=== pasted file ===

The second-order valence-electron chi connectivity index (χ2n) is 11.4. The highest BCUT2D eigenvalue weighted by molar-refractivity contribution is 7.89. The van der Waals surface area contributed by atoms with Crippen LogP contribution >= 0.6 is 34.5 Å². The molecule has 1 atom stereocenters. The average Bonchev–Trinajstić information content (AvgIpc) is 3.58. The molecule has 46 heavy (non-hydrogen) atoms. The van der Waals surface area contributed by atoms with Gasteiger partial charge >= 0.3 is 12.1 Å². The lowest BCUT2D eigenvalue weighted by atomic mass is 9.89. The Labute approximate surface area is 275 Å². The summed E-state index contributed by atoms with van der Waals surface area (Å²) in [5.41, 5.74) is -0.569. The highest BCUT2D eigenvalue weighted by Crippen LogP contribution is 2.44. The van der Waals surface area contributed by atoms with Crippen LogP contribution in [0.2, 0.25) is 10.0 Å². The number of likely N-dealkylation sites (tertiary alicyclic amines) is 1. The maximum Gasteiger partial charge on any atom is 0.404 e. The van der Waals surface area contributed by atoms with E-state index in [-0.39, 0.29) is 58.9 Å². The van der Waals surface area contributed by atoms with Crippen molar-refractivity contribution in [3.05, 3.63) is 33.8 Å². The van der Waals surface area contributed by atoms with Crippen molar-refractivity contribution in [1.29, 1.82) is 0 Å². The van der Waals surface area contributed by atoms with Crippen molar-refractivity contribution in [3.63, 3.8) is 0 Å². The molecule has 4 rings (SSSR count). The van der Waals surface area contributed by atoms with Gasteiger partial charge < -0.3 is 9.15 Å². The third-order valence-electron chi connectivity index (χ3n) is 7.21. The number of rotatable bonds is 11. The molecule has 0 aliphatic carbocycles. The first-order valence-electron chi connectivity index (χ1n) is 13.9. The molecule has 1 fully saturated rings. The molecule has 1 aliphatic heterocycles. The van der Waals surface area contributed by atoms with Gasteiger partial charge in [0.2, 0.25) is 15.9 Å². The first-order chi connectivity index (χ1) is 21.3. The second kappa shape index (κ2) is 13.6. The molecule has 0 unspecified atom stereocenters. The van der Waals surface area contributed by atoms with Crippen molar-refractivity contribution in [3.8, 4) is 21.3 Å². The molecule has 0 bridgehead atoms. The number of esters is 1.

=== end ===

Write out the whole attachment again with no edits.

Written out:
The second-order valence-electron chi connectivity index (χ2n) is 11.4. The highest BCUT2D eigenvalue weighted by molar-refractivity contribution is 7.89. The van der Waals surface area contributed by atoms with Crippen LogP contribution >= 0.6 is 34.5 Å². The molecule has 1 atom stereocenters. The average Bonchev–Trinajstić information content (AvgIpc) is 3.58. The molecule has 46 heavy (non-hydrogen) atoms. The van der Waals surface area contributed by atoms with Gasteiger partial charge >= 0.3 is 12.1 Å². The lowest BCUT2D eigenvalue weighted by atomic mass is 9.89. The Labute approximate surface area is 275 Å². The summed E-state index contributed by atoms with van der Waals surface area (Å²) in [5.41, 5.74) is -0.569. The highest BCUT2D eigenvalue weighted by Crippen LogP contribution is 2.44. The van der Waals surface area contributed by atoms with Crippen LogP contribution in [0.2, 0.25) is 10.0 Å². The number of likely N-dealkylation sites (tertiary alicyclic amines) is 1. The maximum Gasteiger partial charge on any atom is 0.404 e. The van der Waals surface area contributed by atoms with E-state index in [-0.39, 0.29) is 58.9 Å². The van der Waals surface area contributed by atoms with Crippen molar-refractivity contribution in [3.05, 3.63) is 33.8 Å². The van der Waals surface area contributed by atoms with Crippen molar-refractivity contribution in [1.29, 1.82) is 0 Å². The van der Waals surface area contributed by atoms with Crippen molar-refractivity contribution in [3.63, 3.8) is 0 Å². The molecule has 4 rings (SSSR count). The van der Waals surface area contributed by atoms with Gasteiger partial charge < -0.3 is 9.15 Å². The third-order valence-electron chi connectivity index (χ3n) is 7.21. The number of rotatable bonds is 11. The molecule has 0 aliphatic carbocycles. The first-order valence-electron chi connectivity index (χ1n) is 13.9. The molecule has 1 fully saturated rings. The molecule has 1 aliphatic heterocycles. The van der Waals surface area contributed by atoms with Gasteiger partial charge in [0.2, 0.25) is 15.9 Å². The first-order chi connectivity index (χ1) is 21.3. The second kappa shape index (κ2) is 13.6. The molecule has 0 unspecified atom stereocenters. The van der Waals surface area contributed by atoms with Crippen molar-refractivity contribution in [3.8, 4) is 21.3 Å². The molecule has 0 bridgehead atoms. The number of esters is 1.